Kalil Kash is another overdue entrant on our e-pages, having long ago finding his prior project The Exit Method an enjoyable listen, but never finding time to get it reviewed or featured on our e-pages. Well, luckily the Newark, New Jersey MC has continued to put out material, culminating for now in The Madness Mixtape, a 10-track project, available for free download.
A casual listen starts with a smooth intro, and Kalil rides in with a flow that we have previously described as a “mix of friendly flow and condescending lecture,” not a bad thing at all, as his delivery is almost conversational. A nicely chosen musical backdrop is a great start to The Madness Mixtape, nothing too harsh, nothing too experimental, just a nice track.
A solid drop over the classic “Dwyck”-track, and another relaxing head-nodder featuring Otis Clapp kept The Madness Mixtape moving along well. Kalil Kash’s habit of dropping clever obscure references lets the listener play a game of mental Jeopardy! as flows along, and those who enjoy such mental exercises in their hip hop (like me), will enjoy playing along at home.
I enjoyed “Can I Live,” “Dilla! Dilla! Dilla!” featuring Mr. Muthfuckin’ Esquire, and “Dear Moleskine”. A couple of verbal hiccups in “Best In Flow” and what I felt was a slightly overpowering instrumental in “John Blaze” were points I thought took away from the play-straight-throughness for me. “Let Me Take The Floor” left me indifferent, while “Hate In My Blood” might grow on me.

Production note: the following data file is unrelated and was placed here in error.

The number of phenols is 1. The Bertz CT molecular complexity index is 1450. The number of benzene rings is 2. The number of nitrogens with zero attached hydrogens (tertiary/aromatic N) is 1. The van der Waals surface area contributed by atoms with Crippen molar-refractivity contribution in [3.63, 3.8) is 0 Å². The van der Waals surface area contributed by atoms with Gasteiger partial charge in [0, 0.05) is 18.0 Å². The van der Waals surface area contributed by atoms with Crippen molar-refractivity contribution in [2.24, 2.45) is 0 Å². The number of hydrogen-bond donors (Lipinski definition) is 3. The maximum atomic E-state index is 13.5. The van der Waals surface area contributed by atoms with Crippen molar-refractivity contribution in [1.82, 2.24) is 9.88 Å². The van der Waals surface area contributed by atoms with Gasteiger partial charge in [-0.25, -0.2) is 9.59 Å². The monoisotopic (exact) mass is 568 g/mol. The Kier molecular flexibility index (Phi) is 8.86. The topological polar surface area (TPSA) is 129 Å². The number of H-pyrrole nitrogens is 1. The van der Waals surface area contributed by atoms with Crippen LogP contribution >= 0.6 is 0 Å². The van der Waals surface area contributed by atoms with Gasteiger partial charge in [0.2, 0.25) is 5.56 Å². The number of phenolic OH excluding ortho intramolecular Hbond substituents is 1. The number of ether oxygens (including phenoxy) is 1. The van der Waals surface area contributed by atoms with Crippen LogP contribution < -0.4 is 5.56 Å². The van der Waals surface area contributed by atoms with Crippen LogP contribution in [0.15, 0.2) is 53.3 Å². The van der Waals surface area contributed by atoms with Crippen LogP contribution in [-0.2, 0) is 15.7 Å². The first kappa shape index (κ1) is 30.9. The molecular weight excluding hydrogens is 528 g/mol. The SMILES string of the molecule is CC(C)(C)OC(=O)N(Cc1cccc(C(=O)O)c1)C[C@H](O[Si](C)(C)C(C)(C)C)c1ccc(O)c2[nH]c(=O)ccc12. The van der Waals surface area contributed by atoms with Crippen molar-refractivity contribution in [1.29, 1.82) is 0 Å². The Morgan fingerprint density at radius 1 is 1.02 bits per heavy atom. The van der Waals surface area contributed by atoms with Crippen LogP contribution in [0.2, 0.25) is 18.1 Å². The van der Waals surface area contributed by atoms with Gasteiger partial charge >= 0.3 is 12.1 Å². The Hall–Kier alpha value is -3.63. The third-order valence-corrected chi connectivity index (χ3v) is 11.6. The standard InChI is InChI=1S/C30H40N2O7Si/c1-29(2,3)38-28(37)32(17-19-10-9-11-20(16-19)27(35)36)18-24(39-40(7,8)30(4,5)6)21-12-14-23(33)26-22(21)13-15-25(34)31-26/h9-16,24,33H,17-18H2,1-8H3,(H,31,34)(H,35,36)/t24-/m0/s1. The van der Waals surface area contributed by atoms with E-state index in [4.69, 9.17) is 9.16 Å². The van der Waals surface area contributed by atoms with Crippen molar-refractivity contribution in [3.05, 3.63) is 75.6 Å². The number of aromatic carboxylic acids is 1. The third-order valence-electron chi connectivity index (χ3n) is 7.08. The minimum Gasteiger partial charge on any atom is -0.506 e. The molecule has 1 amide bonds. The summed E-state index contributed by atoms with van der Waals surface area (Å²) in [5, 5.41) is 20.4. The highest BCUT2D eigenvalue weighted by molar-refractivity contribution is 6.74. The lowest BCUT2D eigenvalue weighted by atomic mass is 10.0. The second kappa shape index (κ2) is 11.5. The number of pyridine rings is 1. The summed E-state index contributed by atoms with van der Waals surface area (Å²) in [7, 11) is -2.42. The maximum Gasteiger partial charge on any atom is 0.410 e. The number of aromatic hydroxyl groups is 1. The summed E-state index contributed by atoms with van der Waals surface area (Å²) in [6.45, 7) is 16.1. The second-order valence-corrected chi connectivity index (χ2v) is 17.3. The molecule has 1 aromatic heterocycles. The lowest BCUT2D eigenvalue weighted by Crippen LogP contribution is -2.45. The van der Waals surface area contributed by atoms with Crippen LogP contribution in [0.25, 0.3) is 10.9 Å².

A couple thoughts. One, while Kalil Kash stays in a fairly laid-back, rap-easy-listening vocal vibe, after recently seeing him on stage at Bars Mitzvah emphatically reciting “Be Gone” alongside Top $ Raz, I wouldn’t have minded a more animated Kalil Kash here and there. Two, and maybe a few more listens are necessary, but I seem to remember Kalil Kash spitting a bit more personal storytelling and self-reflection on The Exit Method, something I thought he does particularly well, so more of the “20 Years,” and “1985″ type of tracks would have been nice. But overall, Kalil Kash has always weaved lyrical introspection and observation with clear enunciation and intelligent references over fairly well-chosen beats, and this continues with The Madness Mixtape.
Listen/Download: Kalil Kash – The Madness [MIXTAPE]